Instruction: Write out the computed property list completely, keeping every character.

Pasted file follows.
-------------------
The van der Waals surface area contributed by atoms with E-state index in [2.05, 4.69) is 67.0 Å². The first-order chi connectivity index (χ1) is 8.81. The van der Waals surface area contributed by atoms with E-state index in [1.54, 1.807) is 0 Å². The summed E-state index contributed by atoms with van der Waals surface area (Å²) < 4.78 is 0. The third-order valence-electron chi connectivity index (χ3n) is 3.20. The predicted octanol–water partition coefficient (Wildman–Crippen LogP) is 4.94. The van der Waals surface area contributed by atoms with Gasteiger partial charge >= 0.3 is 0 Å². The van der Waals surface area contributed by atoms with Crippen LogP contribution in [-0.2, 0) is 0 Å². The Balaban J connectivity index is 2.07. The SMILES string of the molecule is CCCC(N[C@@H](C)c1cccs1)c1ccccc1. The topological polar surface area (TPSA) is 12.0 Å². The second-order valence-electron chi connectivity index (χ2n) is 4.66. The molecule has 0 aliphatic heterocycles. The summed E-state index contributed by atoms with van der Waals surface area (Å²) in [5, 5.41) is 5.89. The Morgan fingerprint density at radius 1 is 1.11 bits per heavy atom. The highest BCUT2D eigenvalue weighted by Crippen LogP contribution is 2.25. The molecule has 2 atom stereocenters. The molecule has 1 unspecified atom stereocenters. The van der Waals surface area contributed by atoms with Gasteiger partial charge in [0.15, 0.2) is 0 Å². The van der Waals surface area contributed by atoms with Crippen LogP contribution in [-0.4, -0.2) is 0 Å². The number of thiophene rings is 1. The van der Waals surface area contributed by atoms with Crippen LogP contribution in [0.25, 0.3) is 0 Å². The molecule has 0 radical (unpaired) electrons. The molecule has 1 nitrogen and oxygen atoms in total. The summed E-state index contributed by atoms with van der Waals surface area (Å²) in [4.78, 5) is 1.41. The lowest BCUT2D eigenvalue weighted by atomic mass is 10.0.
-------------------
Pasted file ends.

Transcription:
The van der Waals surface area contributed by atoms with E-state index in [2.05, 4.69) is 67.0 Å². The first-order chi connectivity index (χ1) is 8.81. The van der Waals surface area contributed by atoms with E-state index in [1.54, 1.807) is 0 Å². The summed E-state index contributed by atoms with van der Waals surface area (Å²) < 4.78 is 0. The third-order valence-electron chi connectivity index (χ3n) is 3.20. The predicted octanol–water partition coefficient (Wildman–Crippen LogP) is 4.94. The van der Waals surface area contributed by atoms with Gasteiger partial charge >= 0.3 is 0 Å². The van der Waals surface area contributed by atoms with Crippen LogP contribution in [-0.2, 0) is 0 Å². The Balaban J connectivity index is 2.07. The SMILES string of the molecule is CCCC(N[C@@H](C)c1cccs1)c1ccccc1. The topological polar surface area (TPSA) is 12.0 Å². The second-order valence-electron chi connectivity index (χ2n) is 4.66. The molecule has 0 aliphatic heterocycles. The summed E-state index contributed by atoms with van der Waals surface area (Å²) in [5, 5.41) is 5.89. The Morgan fingerprint density at radius 1 is 1.11 bits per heavy atom. The highest BCUT2D eigenvalue weighted by Crippen LogP contribution is 2.25. The molecule has 2 atom stereocenters. The molecule has 1 unspecified atom stereocenters. The van der Waals surface area contributed by atoms with Gasteiger partial charge in [0.15, 0.2) is 0 Å². The van der Waals surface area contributed by atoms with Crippen LogP contribution in [-0.4, -0.2) is 0 Å². The number of thiophene rings is 1. The van der Waals surface area contributed by atoms with Crippen LogP contribution in [0.25, 0.3) is 0 Å². The molecule has 0 radical (unpaired) electrons. The molecule has 1 nitrogen and oxygen atoms in total. The summed E-state index contributed by atoms with van der Waals surface area (Å²) in [4.78, 5) is 1.41. The lowest BCUT2D eigenvalue weighted by atomic mass is 10.0.